Underground Laugh Lounge, The Study open in downtown Niles

Published 11:00 am Friday, September 8, 2023

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NILES — A historic Niles building has a new lease on life as an entertainment venue filled with laughter and libations.

Dozens of business owners, officials and community members from Niles and beyond attended the ribbon cutting and soft opening of the Underground Laugh Lounge comedy club and The Study speakeasy bar at 321 E. Main St., Niles. 

The grand opening weekend shows will have Brad Miller as the MC, ULL general manager Sean Shank as the feature act and headliner Davin Rosenblaat. While Friday night’s shows are sold out, tickets are still available for Saturday’s 7 and 9 p.m. showings.

The club will host new acts each weekend as well as open mic nights each Thursday.

“It’s like an adult Chuck E. Cheese,” said Sheila Koebel, who owns the building with her husband, Karl. “I want you to come in and laugh. We need to laugh more; we spend too much time complaining. We need to learn to have a little more fun.”

For the Koebels, the soft opening was a “thank you” to the various people and groups who helped make their dream a reality.

“So many people stopped over and lugged stuff, built stuff and cleaned up stuff,” Sheila said. “I just wanted to say thank you to them.”

The building, which sat vacant for five years, was purchased by the Koebels for $100 in August 2022 and they spent the next year transforming the space into the Main Street-level Underground Laugh Lounge and the Fourth Street-level speakeasy The Study.

The renovation process was a labor of love for the Koebels, who handled much of the work themselves.

“We’re not fancy contractors,” Sheila said. “We’ve got blood, sweat and tears into this thing. It’s a lot of work, I’m tired. We can’t thank everyone enough for their help.”

The ULL features a stage and a variety of seating, along with the comedy club’s own downstairs bar and facilities. A mural on the back wall features legendary comedians and personalities painted to appear as if they were sitting and taking in the show. The remodel exposed a brick archway, near where attendees will enter, including an available lift for those unable to use the stairs, and a glass case for performers to sell merchandise. The entry hallway is already decorated with photos of the house MCs and the staff who will be serving.

Sheila said the comedy club will feature a diverse array of acts she hopes will please a variety of audiences. Each show listing features a rating to help guests make informed decisions. The Koebels and Shank hope the venue will become an entertainment destination for people from Niles and beyond. A place where guests can laugh and escape reality, if even for a few hours.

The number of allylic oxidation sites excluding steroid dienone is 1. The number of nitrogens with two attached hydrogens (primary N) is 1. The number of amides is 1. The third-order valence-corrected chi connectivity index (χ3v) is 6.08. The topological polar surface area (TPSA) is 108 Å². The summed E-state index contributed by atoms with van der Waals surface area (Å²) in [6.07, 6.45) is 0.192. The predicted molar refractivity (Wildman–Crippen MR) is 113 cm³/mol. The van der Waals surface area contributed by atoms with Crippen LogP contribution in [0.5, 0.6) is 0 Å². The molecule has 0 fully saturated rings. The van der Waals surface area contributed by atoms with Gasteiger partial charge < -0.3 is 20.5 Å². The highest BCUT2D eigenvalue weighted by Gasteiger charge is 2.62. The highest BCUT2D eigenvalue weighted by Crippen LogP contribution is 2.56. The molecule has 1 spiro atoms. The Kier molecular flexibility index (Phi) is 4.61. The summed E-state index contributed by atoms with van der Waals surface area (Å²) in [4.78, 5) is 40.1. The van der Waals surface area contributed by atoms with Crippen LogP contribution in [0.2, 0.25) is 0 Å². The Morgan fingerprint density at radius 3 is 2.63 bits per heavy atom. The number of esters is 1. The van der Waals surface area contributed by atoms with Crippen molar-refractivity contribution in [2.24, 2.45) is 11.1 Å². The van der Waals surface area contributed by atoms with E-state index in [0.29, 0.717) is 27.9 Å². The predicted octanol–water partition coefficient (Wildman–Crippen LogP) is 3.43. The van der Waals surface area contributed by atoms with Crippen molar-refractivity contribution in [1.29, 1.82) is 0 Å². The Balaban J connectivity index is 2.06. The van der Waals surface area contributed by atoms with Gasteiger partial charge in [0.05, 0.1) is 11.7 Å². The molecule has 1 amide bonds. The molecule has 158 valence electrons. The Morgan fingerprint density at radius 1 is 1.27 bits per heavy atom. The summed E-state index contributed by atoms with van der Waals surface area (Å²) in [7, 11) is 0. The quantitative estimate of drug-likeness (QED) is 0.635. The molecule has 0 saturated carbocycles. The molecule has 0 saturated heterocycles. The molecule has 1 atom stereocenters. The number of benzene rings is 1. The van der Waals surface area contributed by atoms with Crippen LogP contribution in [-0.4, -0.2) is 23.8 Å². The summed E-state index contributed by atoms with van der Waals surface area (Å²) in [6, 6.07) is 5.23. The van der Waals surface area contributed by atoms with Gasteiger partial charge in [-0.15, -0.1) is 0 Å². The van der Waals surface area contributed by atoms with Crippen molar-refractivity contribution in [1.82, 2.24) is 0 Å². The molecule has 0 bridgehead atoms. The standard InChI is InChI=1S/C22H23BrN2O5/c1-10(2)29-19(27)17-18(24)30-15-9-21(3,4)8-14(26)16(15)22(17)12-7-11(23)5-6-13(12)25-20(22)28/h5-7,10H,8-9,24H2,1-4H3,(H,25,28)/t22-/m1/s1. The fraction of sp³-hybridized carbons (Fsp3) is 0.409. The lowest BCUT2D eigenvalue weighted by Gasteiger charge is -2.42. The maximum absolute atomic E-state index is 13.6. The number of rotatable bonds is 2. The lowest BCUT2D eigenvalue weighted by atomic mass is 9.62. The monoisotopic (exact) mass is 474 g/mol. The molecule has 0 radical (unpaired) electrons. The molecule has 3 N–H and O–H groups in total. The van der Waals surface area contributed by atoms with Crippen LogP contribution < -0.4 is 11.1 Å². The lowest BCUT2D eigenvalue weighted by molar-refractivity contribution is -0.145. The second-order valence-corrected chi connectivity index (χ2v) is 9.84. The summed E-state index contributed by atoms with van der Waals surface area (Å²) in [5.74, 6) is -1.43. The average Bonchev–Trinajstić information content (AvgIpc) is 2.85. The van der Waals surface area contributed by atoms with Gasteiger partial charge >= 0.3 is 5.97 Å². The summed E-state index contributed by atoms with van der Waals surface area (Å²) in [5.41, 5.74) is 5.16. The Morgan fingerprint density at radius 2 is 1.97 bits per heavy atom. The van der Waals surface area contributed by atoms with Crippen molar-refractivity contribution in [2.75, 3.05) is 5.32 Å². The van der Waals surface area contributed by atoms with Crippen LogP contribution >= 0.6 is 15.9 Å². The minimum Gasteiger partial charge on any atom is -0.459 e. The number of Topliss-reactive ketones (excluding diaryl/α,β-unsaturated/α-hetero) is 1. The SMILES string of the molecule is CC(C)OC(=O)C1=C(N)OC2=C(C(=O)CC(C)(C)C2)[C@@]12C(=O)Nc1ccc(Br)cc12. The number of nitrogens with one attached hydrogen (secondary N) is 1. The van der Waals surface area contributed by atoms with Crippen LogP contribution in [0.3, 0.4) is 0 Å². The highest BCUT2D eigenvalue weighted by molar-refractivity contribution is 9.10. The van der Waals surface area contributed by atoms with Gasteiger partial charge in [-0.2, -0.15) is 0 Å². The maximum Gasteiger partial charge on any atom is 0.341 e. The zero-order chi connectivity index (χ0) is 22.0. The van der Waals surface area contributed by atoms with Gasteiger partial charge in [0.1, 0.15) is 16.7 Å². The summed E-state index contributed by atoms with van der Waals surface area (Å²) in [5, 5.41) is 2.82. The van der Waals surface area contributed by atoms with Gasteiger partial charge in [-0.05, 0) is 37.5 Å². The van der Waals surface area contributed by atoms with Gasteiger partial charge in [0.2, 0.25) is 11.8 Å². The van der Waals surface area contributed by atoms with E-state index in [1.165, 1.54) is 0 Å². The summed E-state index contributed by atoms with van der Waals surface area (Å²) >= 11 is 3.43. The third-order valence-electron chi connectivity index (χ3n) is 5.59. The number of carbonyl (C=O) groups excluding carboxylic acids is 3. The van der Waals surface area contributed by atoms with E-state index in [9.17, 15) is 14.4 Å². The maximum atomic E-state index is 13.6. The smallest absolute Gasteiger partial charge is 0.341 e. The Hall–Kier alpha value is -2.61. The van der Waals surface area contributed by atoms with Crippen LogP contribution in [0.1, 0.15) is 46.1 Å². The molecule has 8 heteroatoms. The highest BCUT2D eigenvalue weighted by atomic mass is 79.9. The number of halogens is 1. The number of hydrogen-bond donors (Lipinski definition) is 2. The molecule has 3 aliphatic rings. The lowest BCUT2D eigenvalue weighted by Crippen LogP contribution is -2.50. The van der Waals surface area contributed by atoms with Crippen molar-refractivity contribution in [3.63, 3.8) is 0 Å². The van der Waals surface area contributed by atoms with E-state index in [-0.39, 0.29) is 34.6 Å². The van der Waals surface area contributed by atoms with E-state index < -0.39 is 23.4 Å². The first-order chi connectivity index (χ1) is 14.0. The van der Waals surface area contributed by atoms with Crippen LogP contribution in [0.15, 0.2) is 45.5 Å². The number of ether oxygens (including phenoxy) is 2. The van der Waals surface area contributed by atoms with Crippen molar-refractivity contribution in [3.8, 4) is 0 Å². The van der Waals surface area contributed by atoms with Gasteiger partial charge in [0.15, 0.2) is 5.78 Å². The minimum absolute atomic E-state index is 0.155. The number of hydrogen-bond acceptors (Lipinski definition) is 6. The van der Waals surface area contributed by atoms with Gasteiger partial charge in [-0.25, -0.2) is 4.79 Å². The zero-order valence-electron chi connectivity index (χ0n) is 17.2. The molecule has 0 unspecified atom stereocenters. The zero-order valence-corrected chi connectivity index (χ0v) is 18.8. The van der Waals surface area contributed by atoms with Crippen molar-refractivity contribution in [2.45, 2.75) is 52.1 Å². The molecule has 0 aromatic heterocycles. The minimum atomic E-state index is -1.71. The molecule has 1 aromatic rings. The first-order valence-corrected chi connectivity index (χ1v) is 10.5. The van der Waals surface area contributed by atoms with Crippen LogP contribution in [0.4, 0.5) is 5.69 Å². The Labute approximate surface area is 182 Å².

“Every week is somebody different,” she said. “If rated R is not your thing and PG is better, that’s fine. It’s like going to the movies; you might go watch this movie and it might be a crying movie, comedy movie or love movie. Sometimes it may not be your bag, so just because one weekend doesn’t quite really do it for you doesn’t mean the guy next weekend won’t. There’s something for everybody.”

The Koebels described the study as a “library feel”, with lighting, decor and serviceware to match the Prohibition-style atmosphere. The menu features a variety of whiskeys, cocktails, beers and wines.

“The vibe is just more relaxing,” she said. “You can get out of the noise, come on in and have a beverage. There’s jazz music, dim lights, the fireplace is going.”

Carnegie history

Niles’ Carnegie Library building opened in 1904 through a grant from industrialist Andrew Carnegie, matched with community funds. The program required that communities requesting the grant demonstrate a need for a library in their town. They also had to provide land for the building and set aside annual funds for the library’s operations. Carnegie provided $15,000 for the building construction. The Federation of Women’s Clubs, private donors and the city raised funds for furnishing and staff. 

After the Niles District Library was built in 1963, the historic building housed the Chamber of Commerce for roughly 40 years until the chamber moved its offices to City Hall. 

The Koebels have long been active in the community via food events, fundraisers and the like, preferring to be involved in the background. Two years ago, Sheila stepped into the light and joined forces with Mayor Nick Shelton to create the Greater Niles Sights and Lights Decorating Contest.

For them, the comedy club and speakeasy were the perfect way to bring life back into one of the city’s most historic buildings. 

“It sat empty for five years,” Sheila said. “It’s such a shame because it really is beautiful. It’s 120 years old but to find the brick and the hardwood upstairs and stuff…What a beautiful building.”

For more information or to purchase tickets to a show, visit undergroundlaughlounge.com.